Update on new animal experiments law
Last week, the government sent PETA its proposed new law on animal experiments – the one resulting from the long, long process of translating the 2010 EU directive passed into UK law. Parliament will only be permitted to rubber stamp the draft regulations so we can expect very few changes before the new law comes into force at the start of 2013.
PETA – and our fantastic supporters – have been working for nearly two years to ensure that implementing the directive wouldn’t lead to the standards of protection for animals in UK laboratories getting even worse. We reported a few months ago that the government seemed to have responded to our arguments and public concern by keeping higher UK standards where they already existed and the detailed draft law we’ve now seen confirms that. Among the things we fought for that are in the law are:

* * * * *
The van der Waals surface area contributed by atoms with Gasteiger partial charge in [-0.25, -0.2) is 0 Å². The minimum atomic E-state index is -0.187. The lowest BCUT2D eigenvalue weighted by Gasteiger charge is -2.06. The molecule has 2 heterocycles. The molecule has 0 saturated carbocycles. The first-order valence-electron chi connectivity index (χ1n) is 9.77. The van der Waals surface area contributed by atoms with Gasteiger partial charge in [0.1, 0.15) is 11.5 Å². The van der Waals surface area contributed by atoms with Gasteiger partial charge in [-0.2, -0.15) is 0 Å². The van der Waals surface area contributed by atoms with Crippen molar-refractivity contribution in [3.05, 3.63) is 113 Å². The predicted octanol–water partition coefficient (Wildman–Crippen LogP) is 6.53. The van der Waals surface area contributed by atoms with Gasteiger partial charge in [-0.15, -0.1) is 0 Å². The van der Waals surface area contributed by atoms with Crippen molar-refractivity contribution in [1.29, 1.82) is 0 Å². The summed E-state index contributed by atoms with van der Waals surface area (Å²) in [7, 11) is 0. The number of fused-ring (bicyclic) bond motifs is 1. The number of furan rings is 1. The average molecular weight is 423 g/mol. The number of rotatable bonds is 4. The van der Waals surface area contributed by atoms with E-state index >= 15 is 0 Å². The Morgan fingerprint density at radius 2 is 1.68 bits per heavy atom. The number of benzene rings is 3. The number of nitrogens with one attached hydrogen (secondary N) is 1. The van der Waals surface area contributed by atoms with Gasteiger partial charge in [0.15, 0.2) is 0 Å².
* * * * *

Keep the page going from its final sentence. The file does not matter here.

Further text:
• retaining special protection for cats and dogs;
• a full ban on the use of Great Apes has been introduced to the law for the first time;
• there will be no exceptions to the ban on experiments that “cause the animal severe pain, suffering or distress that is likely to be long-lasting and cannot be ameliorated”;
• while not yet confirmed, it looks as though cage sizes will not be reduced.
While we’re relieved that things haven’t worsened – which they may well have without our efforts and your support – sadly we essentially have the same law that has allowed animal tests to creep up to over 10,000 a day, and which keeps so much about animal experiments hidden from the public.
The government however is now considering whether to abolish a secrecy clause in the law that keeps much of what happens in laboratories hidden from view. Please contact them to demand that the public is given the right to know what is done in its name.